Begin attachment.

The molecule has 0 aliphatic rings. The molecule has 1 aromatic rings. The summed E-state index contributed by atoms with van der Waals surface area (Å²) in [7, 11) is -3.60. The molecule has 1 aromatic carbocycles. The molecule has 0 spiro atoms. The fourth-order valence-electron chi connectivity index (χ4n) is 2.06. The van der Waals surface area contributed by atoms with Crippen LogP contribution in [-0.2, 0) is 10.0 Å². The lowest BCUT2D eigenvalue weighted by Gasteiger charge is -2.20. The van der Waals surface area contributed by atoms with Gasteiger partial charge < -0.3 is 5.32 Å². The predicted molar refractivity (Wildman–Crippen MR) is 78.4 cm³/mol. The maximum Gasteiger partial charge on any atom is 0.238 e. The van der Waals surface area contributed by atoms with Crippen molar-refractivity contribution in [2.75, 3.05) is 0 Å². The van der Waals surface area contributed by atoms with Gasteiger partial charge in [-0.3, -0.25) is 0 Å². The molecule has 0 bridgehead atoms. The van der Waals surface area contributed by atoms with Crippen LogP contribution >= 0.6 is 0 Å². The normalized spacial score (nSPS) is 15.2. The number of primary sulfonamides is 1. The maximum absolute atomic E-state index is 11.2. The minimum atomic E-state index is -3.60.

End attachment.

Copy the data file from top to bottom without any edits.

The molecule has 0 aliphatic rings. The molecule has 1 aromatic rings. The summed E-state index contributed by atoms with van der Waals surface area (Å²) in [7, 11) is -3.60. The molecule has 1 aromatic carbocycles. The molecule has 0 spiro atoms. The fourth-order valence-electron chi connectivity index (χ4n) is 2.06. The van der Waals surface area contributed by atoms with Crippen LogP contribution in [-0.2, 0) is 10.0 Å². The lowest BCUT2D eigenvalue weighted by Gasteiger charge is -2.20. The van der Waals surface area contributed by atoms with Gasteiger partial charge < -0.3 is 5.32 Å². The predicted molar refractivity (Wildman–Crippen MR) is 78.4 cm³/mol. The maximum Gasteiger partial charge on any atom is 0.238 e. The van der Waals surface area contributed by atoms with Crippen molar-refractivity contribution in [2.75, 3.05) is 0 Å². The van der Waals surface area contributed by atoms with Gasteiger partial charge in [-0.3, -0.25) is 0 Å². The molecule has 0 bridgehead atoms. The van der Waals surface area contributed by atoms with Crippen LogP contribution >= 0.6 is 0 Å². The normalized spacial score (nSPS) is 15.2. The number of primary sulfonamides is 1. The maximum absolute atomic E-state index is 11.2. The minimum atomic E-state index is -3.60.